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Young: Top 10 Workers' Comp Topics, First Half 2017 (Part 1)

By Julius Young

Wednesday, July 12, 2017 | 1547 | 0 | 0 min read

Months race by, so now it is time to take stock of California workers’ comp after the 2017 half-way mark. What stands out?

Julius Young

Julius Young

Below, in no particular order, is part one of of my top 10 picks for the most significant topics in California workers’ comp during the first half of 2017. Most of these were discussed in my blog as the year went along. The second five picks will be discussed here Thursday.

1. Adoption of formulary delayed

Proposed formulary regulations were unveiled, with a 45-day comment period ending with a public hearing on May 1. AB 1124, passed in 2015, amended Labor Code section 5307.27 to require the administrative director to adopt and incorporate an evidence-based drug formulary into the Medical Treatment Utilization Standard MTUS by July 1.

Many stakeholders expressed concern over the July 1 deadline, urging the Division of Workers' Compensation to take more time to “get it right.” As of early 2017 the DWC has not issued revised regs with a 15-day comment period.

The DWC moved forward on regs required to implement the two anti-fraud measures enacted in 2016. Emergency provider suspension regs were adopted as required by AB 1244, as were Workers' Compensation Appeals Board lien claims filing rules, required by SB 1160.

Workers’ Compensation Information System regs were also adopted.

Still undone are home health care provider fee schedule regs and an interpreter fee schedule.

It should be noted that the DWC is not required to go through the Administrative Procedures Act for treatment guideline updates and Official Medical Fee Schedule updates.

2. Apportionment to genetic causation rose in prominence

A case decided by the California Court of Appeal's 3rd District, City of Jackson v. WCAB (Christopher Rice) 11 Cal. App. 5th 109, addressed whether the courts would uphold a qualified medical evaluator's determination that a portion of a claimant's disability should be apportioned due to genetic causation.

The Court of Appeal determined that this was allowable. However, the court refused to consider arguments that this was prohibited by the California anti-discrimination statues (Government Code 11135(a) and 12940(a)), since that issue was not raised previously. Likewise, City of Jackson v. WCAB did not consider potential issues as to whether genetic apportionment was a violation of the federal Genetic Information Nondiscrimination Act of 2008.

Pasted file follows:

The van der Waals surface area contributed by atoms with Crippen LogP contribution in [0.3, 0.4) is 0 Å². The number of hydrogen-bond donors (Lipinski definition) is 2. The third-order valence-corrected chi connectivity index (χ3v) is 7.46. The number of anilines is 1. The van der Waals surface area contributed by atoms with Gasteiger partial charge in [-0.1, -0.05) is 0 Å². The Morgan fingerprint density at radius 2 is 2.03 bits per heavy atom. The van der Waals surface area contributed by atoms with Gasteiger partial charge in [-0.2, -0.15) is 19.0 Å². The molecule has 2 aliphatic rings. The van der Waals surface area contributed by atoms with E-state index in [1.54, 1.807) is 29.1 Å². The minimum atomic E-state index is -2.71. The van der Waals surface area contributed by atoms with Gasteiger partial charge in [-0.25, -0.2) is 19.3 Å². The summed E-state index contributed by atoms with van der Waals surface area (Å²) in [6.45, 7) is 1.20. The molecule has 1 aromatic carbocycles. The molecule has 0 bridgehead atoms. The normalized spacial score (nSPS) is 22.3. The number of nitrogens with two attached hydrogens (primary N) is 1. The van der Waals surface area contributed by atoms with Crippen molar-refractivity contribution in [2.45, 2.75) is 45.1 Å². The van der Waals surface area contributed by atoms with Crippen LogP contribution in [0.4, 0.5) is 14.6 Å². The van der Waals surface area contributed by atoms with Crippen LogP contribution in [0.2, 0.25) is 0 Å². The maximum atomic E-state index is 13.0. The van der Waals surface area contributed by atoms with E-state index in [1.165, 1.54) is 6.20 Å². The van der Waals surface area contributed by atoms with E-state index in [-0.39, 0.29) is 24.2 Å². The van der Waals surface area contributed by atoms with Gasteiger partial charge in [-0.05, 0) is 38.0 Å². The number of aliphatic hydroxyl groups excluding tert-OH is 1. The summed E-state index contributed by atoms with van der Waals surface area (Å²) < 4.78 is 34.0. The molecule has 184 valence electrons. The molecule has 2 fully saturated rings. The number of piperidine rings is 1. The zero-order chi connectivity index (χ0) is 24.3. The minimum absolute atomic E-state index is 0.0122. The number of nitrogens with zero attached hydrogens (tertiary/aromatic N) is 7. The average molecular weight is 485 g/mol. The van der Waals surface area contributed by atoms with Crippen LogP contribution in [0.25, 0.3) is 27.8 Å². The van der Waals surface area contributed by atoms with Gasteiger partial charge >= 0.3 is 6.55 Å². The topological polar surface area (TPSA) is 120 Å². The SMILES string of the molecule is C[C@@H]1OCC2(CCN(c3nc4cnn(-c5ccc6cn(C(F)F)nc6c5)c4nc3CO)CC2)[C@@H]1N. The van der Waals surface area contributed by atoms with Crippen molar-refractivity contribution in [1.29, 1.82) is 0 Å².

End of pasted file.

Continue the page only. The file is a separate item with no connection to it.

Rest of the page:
Attorneys for Rice are hoping that the California Supreme Court will grant their petition for review. Meanwhile, it is unclear whether we will see a flurry of litigation over genetics issues in the workers’ comp system. Applicants' attorneys argue that apportionment to genetics may be “risk factor” apportionment or apportionment of injury causation rather than apportionment of disability causation required under LC 4663.

If genetics becomes a big issue in cases, we will likely see extensive discovery disputes about what can be provided to the QME.

3. 2017 not looking like major legislative year for comp

This year is not likely to be one in which stakeholders come together with any major reforms.

As in any year, a number of comp-related bills died or stalled by midyear. The bills that remained in play by midyear won’t necessarily make it to the finish line or get the governor’s signature. But prominent bills that are still under consideration include the following:

  • AB 1422: This bill would fix a loophole in the anti-fraud measures signed into law in 2016. Lien stays would remain in effect from the date of a criminal conviction until the completion of process to suspend a physician from participation in the comp system.
  • AB 44: This bill addresses medical treatment procedures for terrorism victims such as victims of the San Bernardino terror incident. There has been a tug of war this year at the Capitol over what the bill should include. Employer advocates succeeded in amending the bill so that it would require advocacy services to workers injured in terror attacks. As of early July the author was pushing for a reputable presumption that requested care for such victims meets state MTUS guidelines.
  • AB 553: A measure to amend LC 139.48 to require the Department of Industrial Relations to spend all of the $120 Million Return to Work Fund each year.